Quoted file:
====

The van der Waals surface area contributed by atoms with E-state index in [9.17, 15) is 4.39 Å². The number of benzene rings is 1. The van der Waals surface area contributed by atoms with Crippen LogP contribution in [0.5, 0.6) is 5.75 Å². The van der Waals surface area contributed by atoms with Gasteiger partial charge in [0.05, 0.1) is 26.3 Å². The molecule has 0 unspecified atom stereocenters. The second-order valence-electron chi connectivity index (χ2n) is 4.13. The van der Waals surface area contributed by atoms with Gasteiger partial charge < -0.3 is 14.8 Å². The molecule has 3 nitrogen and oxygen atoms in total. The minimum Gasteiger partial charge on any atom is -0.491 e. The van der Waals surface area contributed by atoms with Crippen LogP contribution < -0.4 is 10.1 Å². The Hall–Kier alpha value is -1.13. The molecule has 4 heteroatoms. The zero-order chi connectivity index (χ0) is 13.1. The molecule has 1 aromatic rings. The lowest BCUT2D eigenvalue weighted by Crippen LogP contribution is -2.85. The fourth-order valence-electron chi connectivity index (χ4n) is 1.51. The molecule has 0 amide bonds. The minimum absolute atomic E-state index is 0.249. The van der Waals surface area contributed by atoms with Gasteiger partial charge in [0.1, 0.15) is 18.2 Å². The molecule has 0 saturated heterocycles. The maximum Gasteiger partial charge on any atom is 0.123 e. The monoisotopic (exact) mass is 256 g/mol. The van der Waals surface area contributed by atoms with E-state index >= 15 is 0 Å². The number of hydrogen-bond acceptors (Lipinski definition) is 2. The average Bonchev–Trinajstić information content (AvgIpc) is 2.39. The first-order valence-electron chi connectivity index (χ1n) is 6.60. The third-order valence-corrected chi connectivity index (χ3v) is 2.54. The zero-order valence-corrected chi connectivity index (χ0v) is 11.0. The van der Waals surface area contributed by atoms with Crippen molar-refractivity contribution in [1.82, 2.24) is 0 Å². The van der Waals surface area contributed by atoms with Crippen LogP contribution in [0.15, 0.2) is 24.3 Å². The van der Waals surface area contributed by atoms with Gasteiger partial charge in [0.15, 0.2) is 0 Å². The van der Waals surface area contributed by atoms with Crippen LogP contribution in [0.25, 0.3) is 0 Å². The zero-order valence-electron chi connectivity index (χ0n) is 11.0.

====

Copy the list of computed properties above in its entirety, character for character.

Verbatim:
The van der Waals surface area contributed by atoms with E-state index in [9.17, 15) is 4.39 Å². The number of benzene rings is 1. The van der Waals surface area contributed by atoms with Crippen LogP contribution in [0.5, 0.6) is 5.75 Å². The van der Waals surface area contributed by atoms with Gasteiger partial charge in [0.05, 0.1) is 26.3 Å². The molecule has 0 unspecified atom stereocenters. The second-order valence-electron chi connectivity index (χ2n) is 4.13. The van der Waals surface area contributed by atoms with Gasteiger partial charge < -0.3 is 14.8 Å². The molecule has 3 nitrogen and oxygen atoms in total. The minimum Gasteiger partial charge on any atom is -0.491 e. The van der Waals surface area contributed by atoms with Crippen LogP contribution < -0.4 is 10.1 Å². The Hall–Kier alpha value is -1.13. The molecule has 4 heteroatoms. The zero-order chi connectivity index (χ0) is 13.1. The molecule has 1 aromatic rings. The lowest BCUT2D eigenvalue weighted by Crippen LogP contribution is -2.85. The fourth-order valence-electron chi connectivity index (χ4n) is 1.51. The molecule has 0 amide bonds. The minimum absolute atomic E-state index is 0.249. The van der Waals surface area contributed by atoms with Gasteiger partial charge in [0.1, 0.15) is 18.2 Å². The molecule has 0 saturated heterocycles. The maximum Gasteiger partial charge on any atom is 0.123 e. The monoisotopic (exact) mass is 256 g/mol. The van der Waals surface area contributed by atoms with E-state index >= 15 is 0 Å². The number of hydrogen-bond acceptors (Lipinski definition) is 2. The average Bonchev–Trinajstić information content (AvgIpc) is 2.39. The first-order valence-electron chi connectivity index (χ1n) is 6.60. The third-order valence-corrected chi connectivity index (χ3v) is 2.54. The zero-order valence-corrected chi connectivity index (χ0v) is 11.0. The van der Waals surface area contributed by atoms with Crippen molar-refractivity contribution in [1.82, 2.24) is 0 Å². The van der Waals surface area contributed by atoms with Crippen LogP contribution in [0.15, 0.2) is 24.3 Å². The van der Waals surface area contributed by atoms with Gasteiger partial charge in [0.15, 0.2) is 0 Å². The van der Waals surface area contributed by atoms with Crippen LogP contribution in [0.25, 0.3) is 0 Å². The zero-order valence-electron chi connectivity index (χ0n) is 11.0.